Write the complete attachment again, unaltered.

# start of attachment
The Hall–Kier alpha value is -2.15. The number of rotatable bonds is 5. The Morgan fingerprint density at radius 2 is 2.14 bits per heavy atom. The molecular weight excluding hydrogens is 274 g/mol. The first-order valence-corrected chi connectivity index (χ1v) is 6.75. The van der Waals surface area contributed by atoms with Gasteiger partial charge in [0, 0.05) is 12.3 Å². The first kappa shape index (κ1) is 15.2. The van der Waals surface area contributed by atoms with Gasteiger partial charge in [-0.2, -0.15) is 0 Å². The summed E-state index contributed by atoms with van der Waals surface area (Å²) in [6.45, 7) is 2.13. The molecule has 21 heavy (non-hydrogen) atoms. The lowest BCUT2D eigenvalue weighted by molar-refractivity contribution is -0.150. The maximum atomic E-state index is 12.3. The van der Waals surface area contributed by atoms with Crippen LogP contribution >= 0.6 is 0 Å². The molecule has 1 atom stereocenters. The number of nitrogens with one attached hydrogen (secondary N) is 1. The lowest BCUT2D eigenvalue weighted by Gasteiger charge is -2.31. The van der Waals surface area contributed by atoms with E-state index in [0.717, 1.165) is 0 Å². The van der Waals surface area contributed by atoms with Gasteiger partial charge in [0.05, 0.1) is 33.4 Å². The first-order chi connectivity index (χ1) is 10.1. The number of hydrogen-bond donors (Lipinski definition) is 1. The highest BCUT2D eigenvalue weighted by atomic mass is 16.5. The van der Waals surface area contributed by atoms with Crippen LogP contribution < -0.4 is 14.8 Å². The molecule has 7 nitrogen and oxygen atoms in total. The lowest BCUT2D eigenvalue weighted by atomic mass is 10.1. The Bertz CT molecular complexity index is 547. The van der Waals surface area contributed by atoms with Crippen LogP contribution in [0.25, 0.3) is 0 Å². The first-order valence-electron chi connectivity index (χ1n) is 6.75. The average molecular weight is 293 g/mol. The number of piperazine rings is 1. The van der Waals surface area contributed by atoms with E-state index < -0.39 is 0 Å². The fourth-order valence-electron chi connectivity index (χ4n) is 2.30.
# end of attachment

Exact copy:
The Hall–Kier alpha value is -2.15. The number of rotatable bonds is 5. The Morgan fingerprint density at radius 2 is 2.14 bits per heavy atom. The molecular weight excluding hydrogens is 274 g/mol. The first-order valence-corrected chi connectivity index (χ1v) is 6.75. The van der Waals surface area contributed by atoms with Gasteiger partial charge in [0, 0.05) is 12.3 Å². The first kappa shape index (κ1) is 15.2. The van der Waals surface area contributed by atoms with Gasteiger partial charge in [-0.2, -0.15) is 0 Å². The summed E-state index contributed by atoms with van der Waals surface area (Å²) in [6.45, 7) is 2.13. The molecule has 21 heavy (non-hydrogen) atoms. The lowest BCUT2D eigenvalue weighted by molar-refractivity contribution is -0.150. The maximum atomic E-state index is 12.3. The van der Waals surface area contributed by atoms with Crippen LogP contribution >= 0.6 is 0 Å². The molecule has 1 atom stereocenters. The number of nitrogens with one attached hydrogen (secondary N) is 1. The lowest BCUT2D eigenvalue weighted by Gasteiger charge is -2.31. The van der Waals surface area contributed by atoms with E-state index in [0.717, 1.165) is 0 Å². The van der Waals surface area contributed by atoms with Gasteiger partial charge in [0.05, 0.1) is 33.4 Å². The first-order chi connectivity index (χ1) is 10.1. The number of hydrogen-bond donors (Lipinski definition) is 1. The highest BCUT2D eigenvalue weighted by atomic mass is 16.5. The van der Waals surface area contributed by atoms with Crippen LogP contribution < -0.4 is 14.8 Å². The molecule has 7 nitrogen and oxygen atoms in total. The lowest BCUT2D eigenvalue weighted by atomic mass is 10.1. The Bertz CT molecular complexity index is 547. The van der Waals surface area contributed by atoms with Crippen LogP contribution in [0.25, 0.3) is 0 Å². The first-order valence-electron chi connectivity index (χ1n) is 6.75. The average molecular weight is 293 g/mol. The number of piperazine rings is 1. The van der Waals surface area contributed by atoms with E-state index < -0.39 is 0 Å². The fourth-order valence-electron chi connectivity index (χ4n) is 2.30.